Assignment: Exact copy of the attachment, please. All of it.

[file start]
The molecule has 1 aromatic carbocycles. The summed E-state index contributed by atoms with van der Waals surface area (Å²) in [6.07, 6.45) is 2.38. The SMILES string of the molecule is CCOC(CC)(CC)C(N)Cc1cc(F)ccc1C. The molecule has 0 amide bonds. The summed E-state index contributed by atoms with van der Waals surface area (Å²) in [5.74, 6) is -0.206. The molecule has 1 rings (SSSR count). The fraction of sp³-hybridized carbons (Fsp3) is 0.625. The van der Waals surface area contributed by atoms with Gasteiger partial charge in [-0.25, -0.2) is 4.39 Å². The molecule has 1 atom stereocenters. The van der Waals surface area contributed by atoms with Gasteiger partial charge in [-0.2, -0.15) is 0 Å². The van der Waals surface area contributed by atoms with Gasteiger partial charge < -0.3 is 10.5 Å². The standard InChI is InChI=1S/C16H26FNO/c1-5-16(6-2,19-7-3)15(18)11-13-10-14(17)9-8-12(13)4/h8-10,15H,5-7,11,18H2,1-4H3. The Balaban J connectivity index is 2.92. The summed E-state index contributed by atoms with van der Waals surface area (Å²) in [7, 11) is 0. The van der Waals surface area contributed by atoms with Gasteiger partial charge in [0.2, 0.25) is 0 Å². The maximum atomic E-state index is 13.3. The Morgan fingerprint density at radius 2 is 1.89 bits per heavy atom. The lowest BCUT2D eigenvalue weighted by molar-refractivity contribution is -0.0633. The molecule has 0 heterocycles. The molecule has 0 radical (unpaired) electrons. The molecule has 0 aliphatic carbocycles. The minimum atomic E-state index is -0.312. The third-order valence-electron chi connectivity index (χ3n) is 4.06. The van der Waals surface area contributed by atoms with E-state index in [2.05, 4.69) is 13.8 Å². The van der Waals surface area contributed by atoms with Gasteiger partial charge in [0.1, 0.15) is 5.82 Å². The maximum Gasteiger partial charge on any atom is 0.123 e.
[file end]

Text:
The molecule has 1 aromatic carbocycles. The summed E-state index contributed by atoms with van der Waals surface area (Å²) in [6.07, 6.45) is 2.38. The SMILES string of the molecule is CCOC(CC)(CC)C(N)Cc1cc(F)ccc1C. The molecule has 0 amide bonds. The summed E-state index contributed by atoms with van der Waals surface area (Å²) in [5.74, 6) is -0.206. The molecule has 1 rings (SSSR count). The fraction of sp³-hybridized carbons (Fsp3) is 0.625. The van der Waals surface area contributed by atoms with Gasteiger partial charge in [-0.25, -0.2) is 4.39 Å². The molecule has 1 atom stereocenters. The van der Waals surface area contributed by atoms with Gasteiger partial charge in [-0.2, -0.15) is 0 Å². The van der Waals surface area contributed by atoms with Gasteiger partial charge < -0.3 is 10.5 Å². The standard InChI is InChI=1S/C16H26FNO/c1-5-16(6-2,19-7-3)15(18)11-13-10-14(17)9-8-12(13)4/h8-10,15H,5-7,11,18H2,1-4H3. The Balaban J connectivity index is 2.92. The summed E-state index contributed by atoms with van der Waals surface area (Å²) in [7, 11) is 0. The van der Waals surface area contributed by atoms with Gasteiger partial charge in [0.2, 0.25) is 0 Å². The maximum atomic E-state index is 13.3. The Morgan fingerprint density at radius 2 is 1.89 bits per heavy atom. The lowest BCUT2D eigenvalue weighted by molar-refractivity contribution is -0.0633. The molecule has 0 heterocycles. The molecule has 0 radical (unpaired) electrons. The molecule has 0 aliphatic carbocycles. The minimum atomic E-state index is -0.312. The third-order valence-electron chi connectivity index (χ3n) is 4.06. The van der Waals surface area contributed by atoms with E-state index in [2.05, 4.69) is 13.8 Å². The van der Waals surface area contributed by atoms with Gasteiger partial charge in [0.1, 0.15) is 5.82 Å². The maximum Gasteiger partial charge on any atom is 0.123 e.